would not undertake this representation on a purely contingent matter. The
asked for help during a radio program and received inquiries from attorneys
were willing to take their case on a 100% contingent basis. There was other
presented but nothing to indicate that attorneys would take this case on a
completely contingent basis. In the Court's view a reasonable hourly rate per Johnson,
supra, would fall at between $500.00 and $600.00 per hour on a purely
contingent fee basis in
this case because the initial likelihood of prevailing in this matter as
evaluated by the Court was around 3, 4 or 5 to 1 which puts the hourly rate
without the risk at $100.00,
$120.00, $125.00, $150.00, $166.00 or $200.00 per hour or roughly within the
the homeowners association attorney who presumably runs little practical risk
of non-payment and who has other factors at work that allow a lower fee .
the Lodestar method the relevant marketplace would require a
contingency to obtain competent counsel and there was no way that the
attorney could mitigate the risk of non-payment. The likelihood of success at
the beginning of the case
was less than 50%. Consequently the Court finds that a multiplier of 2.0 is
because the object of the Court is to award a fee that in the relevant
reflect realistically the fees necessary to obtain competent counsel to
in the position of the Andres. If in a public interest case it may be that the
supra, criteria are used, the end result would be the same. The Court
views this as an
action under categories 1 and 2 as set forth in Standard Guarantee
Company v. Quantrum, supra. Categories 1 and 2 are public interest cases
or cases in
which attorney's fees are awardable by statute or contract.
a reasonable number of hours: Mr. Silver apparently as a matter of practice
does not keep accurate time records. (Defense Exhibit 2 shows the same
inaccurate time records situation existed in 1994.) It is undeniable that Mr.
Silver's time records in this action are inaccurate. On one hand they are
understated. For example, we know that they do not include phone calls between
counsel that are listed on opposing counsel's records. On the other hand there
are approximately 3 1/2 times the number of hours set forth in his time
records when compared to opposing counsel's time records. It is actually
impossible for either attorney or the Court to determine the actual amount of
time expended by Mr. Silver on this case. There is insufficient detail to
adequately analyze the full reasonableness of all the time. Yet the hourly
charge as determined by the Court including the multiplier is $550.00 per hour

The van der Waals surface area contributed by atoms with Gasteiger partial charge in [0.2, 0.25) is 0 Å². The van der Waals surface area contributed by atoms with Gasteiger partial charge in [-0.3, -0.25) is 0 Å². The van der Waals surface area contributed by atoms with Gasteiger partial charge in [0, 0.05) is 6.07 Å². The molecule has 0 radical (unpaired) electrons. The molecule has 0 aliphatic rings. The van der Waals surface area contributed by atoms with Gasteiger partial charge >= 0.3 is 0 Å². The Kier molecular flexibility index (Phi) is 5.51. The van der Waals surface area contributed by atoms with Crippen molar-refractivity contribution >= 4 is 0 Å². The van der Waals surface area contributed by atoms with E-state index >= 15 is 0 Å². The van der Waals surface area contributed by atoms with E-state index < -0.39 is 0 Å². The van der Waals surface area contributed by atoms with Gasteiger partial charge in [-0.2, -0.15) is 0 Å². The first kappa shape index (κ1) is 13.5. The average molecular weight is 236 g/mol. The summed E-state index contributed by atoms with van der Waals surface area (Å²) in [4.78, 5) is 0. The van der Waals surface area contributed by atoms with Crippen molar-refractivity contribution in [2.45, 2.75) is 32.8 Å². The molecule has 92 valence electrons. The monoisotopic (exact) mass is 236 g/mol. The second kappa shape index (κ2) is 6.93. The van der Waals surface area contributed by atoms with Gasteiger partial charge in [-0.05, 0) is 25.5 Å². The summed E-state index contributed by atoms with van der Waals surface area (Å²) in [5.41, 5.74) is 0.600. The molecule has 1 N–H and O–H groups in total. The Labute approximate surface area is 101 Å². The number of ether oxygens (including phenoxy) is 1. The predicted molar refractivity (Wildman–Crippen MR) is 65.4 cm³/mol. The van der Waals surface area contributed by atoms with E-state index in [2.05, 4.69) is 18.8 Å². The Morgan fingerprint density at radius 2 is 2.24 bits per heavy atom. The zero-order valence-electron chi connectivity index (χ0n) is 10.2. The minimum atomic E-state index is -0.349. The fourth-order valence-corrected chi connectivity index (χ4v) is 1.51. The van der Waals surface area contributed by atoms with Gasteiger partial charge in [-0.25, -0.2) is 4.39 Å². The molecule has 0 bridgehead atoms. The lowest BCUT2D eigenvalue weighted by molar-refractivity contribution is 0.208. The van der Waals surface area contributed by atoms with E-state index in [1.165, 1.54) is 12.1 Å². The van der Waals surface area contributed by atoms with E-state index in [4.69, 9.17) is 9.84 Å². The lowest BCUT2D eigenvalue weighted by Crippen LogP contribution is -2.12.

or $9.00 per minute. It was known from the very beginning that any fee that
Mr. Silver was to be
awarded was going to be a court awarded fee and would require an analysis of
the reasonable number of hours spent by him. (Defendant's Exhibit 1 - the
contingency fee contract.) It is beyond anyone else's control other than Mr.
Silver to enable the Court to. accurately know the actual time spent and
what he did during this time. If the Court errs and awards more time than it
would have if the Court had more precise records then
the respondents are unfairly over-paying at the rate of $550.00 per hour. If
the Court errs and awards too little time then Mr. Silver is losing $550.00
per hour but this is not as unfair because only Mr. Silver had the power to
present the Court with accurate contemporaneous time records explaining not
only how much time was expended but what was done during this time. The best
estimate by the Court of the time reasonably expended in this matter by Mr.
Silver is 225 hours of the 351 hours that he seeks.
Court determines that a reasonable hourly rate for the reasons previously
stated is $275.00 per hour with a multiplier of 2.0. This equates to a fee of
$123,750.00. Under the Johnson, supra, criteria the amount would
be the same for the
reasons previously stated ($550.00 per hour x 225 hours).
Ross, Plaintiff's attorneys fee expert, normally charges $350.00 per hour as his
fee but the Court reasonable fee for his testimony is $275.00 per hour and a reasonable number of
hours is 9 hours, for a total of $2,475.00. His fee shall be added to Mr.
Silver's fee and the
amount shall be awarded to Mr. Silver who shall pay Mr. Ross.
amounts awarded include all appellate fees as ordered by the Fourth District
Court of Appeal.
it is the final judgment of the Court that Barry Silver, Esq. recover from
Indian Creek Phase III-B Homeowners Association attorney's fees of $126,225.00,
for which let execution issue.
judgment shall bear interest at 9% per annum simple interest.
at West Palm Beach, Florida, this 30 day of November, 2006.
EDWARD FINE, Circuit Judge
Steven M. Selz, Esq.
214 Brazilian Ave., Suite 220 Palm Beach,
Barry Silver, Esq.
1200 S. Rogers Circle, Suite 8
Boca Raton, FL 33487
OF THE COURT
OF APPEAL -- FOURTH